Medium Coarse


This type is akin to the grind used for a French Press, but the grounds are a little less chunky and feel less rough to the touch. This grind setting is perfect for coffee makers that brew coffee comparatively quickly.

Medium grinds are ideal for Chemex coffee makers, because the coarser grind, combined with a slightly thicker filter, makes for a bold, rich cup of coffee. This level of coffee grind size permits the most extraction of flavor for the flow rate.

Medium coarse is also the setting to use when you’re making a cafe solo brewing. The clean, rich taste is what you get, often just as good as the pot you make with a French Press. Smooth and rich, if a little lighter than the coffee from a French Press, but delightful and flavourful all the same.


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A medium grind is a common standard for coffee you buy pre-ground in grocery stores and supermarkets. Because people like having the convenience of it, pre-ground coffee is available just about everywhere. It’s similar in shape and size to table salt and has an even texture when you feel it on your hand.

Medium is what you want for brewing coffee in drip pots. Cafes and diners usually use this grade of coffee grind size, because it lends itself well to big batches brewed all at once. Just imagine: the quality of your coffee is determined by a tiny hole at the base of the basket!

But the medium grind is truly versatile, capable of doing “double duty” by making a respectable large pot of coffee, a smaller pot, or even when it’s used in pour-over coffee-making methods.


Medium Fine


A lot of people can’t discern the difference between medium fine and finer grinds, but there are plenty! It’s smaller looking than table salt, although it feels much like the medium grind unless you’re a true coffee connoisseur. It’s very fine, although not quite as fine as espresso grind.

But if you’re a fan of pour-over coffee makers, like we are, this is the coffee grind size for you! Feel free to test slightly different grades until you find the perfect grind to suit you, but when you find it, you’ll love it! One caveat: if you’ve got little time to let the water rest, the finer grind works best.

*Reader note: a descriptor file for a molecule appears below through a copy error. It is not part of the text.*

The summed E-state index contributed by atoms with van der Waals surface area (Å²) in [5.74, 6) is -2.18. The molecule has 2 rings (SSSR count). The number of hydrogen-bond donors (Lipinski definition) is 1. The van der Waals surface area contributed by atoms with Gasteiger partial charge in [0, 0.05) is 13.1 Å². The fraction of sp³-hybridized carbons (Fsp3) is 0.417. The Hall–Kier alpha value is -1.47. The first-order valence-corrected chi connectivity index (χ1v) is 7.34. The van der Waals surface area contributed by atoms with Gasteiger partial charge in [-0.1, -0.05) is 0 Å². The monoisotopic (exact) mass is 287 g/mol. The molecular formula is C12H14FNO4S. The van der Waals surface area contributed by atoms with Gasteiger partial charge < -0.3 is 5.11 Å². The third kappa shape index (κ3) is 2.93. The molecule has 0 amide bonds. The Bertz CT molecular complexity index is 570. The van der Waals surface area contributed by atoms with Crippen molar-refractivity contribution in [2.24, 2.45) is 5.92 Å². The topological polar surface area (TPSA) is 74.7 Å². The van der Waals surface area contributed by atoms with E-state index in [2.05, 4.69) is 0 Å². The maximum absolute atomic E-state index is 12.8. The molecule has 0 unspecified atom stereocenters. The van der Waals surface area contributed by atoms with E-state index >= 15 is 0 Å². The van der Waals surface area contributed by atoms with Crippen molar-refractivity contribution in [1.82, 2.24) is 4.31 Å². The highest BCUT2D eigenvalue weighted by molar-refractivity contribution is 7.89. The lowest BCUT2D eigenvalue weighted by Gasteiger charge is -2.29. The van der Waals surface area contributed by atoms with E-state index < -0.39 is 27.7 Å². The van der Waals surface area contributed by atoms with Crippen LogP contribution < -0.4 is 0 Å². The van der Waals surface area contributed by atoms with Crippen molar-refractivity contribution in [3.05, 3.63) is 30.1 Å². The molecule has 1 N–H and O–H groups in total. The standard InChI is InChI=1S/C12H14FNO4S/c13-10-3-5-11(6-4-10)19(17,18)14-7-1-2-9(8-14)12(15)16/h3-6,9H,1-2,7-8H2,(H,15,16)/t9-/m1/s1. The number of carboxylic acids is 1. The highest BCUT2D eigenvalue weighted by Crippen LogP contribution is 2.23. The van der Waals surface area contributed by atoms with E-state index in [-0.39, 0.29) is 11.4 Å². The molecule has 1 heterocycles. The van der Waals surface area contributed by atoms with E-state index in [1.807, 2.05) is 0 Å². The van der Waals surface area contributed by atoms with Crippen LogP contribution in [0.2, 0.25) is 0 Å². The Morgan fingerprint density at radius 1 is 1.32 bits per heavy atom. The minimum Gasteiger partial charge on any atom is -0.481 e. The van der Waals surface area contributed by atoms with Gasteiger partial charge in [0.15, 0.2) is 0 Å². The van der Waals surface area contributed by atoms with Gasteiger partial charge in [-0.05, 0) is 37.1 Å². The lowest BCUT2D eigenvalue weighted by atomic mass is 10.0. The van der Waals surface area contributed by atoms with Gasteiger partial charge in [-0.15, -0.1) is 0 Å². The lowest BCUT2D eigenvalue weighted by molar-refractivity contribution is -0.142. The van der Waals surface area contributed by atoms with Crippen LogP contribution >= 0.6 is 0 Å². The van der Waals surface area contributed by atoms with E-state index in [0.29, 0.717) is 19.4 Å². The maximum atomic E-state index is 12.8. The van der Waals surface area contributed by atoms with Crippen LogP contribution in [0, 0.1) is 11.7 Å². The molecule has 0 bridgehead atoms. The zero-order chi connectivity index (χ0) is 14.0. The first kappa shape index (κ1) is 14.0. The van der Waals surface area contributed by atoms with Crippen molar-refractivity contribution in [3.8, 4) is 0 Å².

The Aeropress Espresso maker suggests a grind size somewhere between fine and medium. That choice rests squarely with how much flavor you want to extract from the beans, and how strong you like your espresso.




Finely ground coffee looks finer than refined sugar — that’s pretty fine, right? It’s not a powder, however, because you can still distinguish one particle from another.

This is the coffee grind size for you if you love strong, bold coffee and have a home espresso maker. In that case, the coffee must be super fine, to accommodate the 20 to 30 seconds window of time needed to make a terrific espresso. Take more than that to brew it, and you need a slightly coarser grind, but do that and your espresso may taste bitter, even sour. Yuck! Using fine grind coffee ensures your espresso tastes exquisite, not like sipping something woodsy or acidic and bitter. Again — yuck!

To make the Moka pot method, use fine grind for the best cup possible. There’s a little room to manoeuvrer the ground level here but just remembers: if it tastes at all bitter, increase the coarseness.


Extra Fine


You can’t even see or feel the grains of this coffee — it’s like powdered sugar or even flour.

There is really only one kind of coffee that must be made with an extra-fine coffee grind size, and that’s Turkish coffee. It has to be brewed with this to get that powerful, “big punch” taste it’s famous for. Turkish coffee kind of looks like a puddle of coffee in which you can see the fine grinds, so what does that tell you? If you don’t have any extra fine grind, don’t make Turkish coffee!

It’s even finer than espresso, and it’s what lends Turkish coffee its rich, bold flavor. Use your finest grind setting possible, and grind it until it’s perfect for this distinctive, marvelous style of coffee.


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Using the right coffee grind size with related brewing method makes all the difference between a fabulous cup of morning brew and a “blah” bowl of dishwater mud! Don’t use blade grinders, if you can avoid them — buy a good burr grinder that lets you grind coffee to the precise specifications your pot and flavor preferences demand.

Whether it’s first thing in the early morning, or you’re serving special guests a premium pot, your coffee should always taste rich, flavourful and fresh. The right grind lets you do that.

Of course, these are our suggestions, and even a minor difference in brewers can change the flavor of your coffee. Experiment a bit, until you have just the right balance of tastes, and remember: the right burr grinder makes a big impact on the next cup of coffee you serve, whether it’s to someone important, or just to yourself!

This Post Has 4 Comments

  1. Thanks for the information and very useful blog.

    1. Thank you!

  2. What a fantastic article! Achieving the grind size just right takes some trial and error. In my opinion, it’s preferable, to begin with, a medium fine grind and then fine-tunes it to your liking. Try a finer grind or slightly increase the brew time if the brew comes out sour(i.e., under-extracted). Try a coarser grind if your brew becomes bitter (i.e., over-extracted) and reduce the brew time.

    1. Thanks for sharing your experiences with us!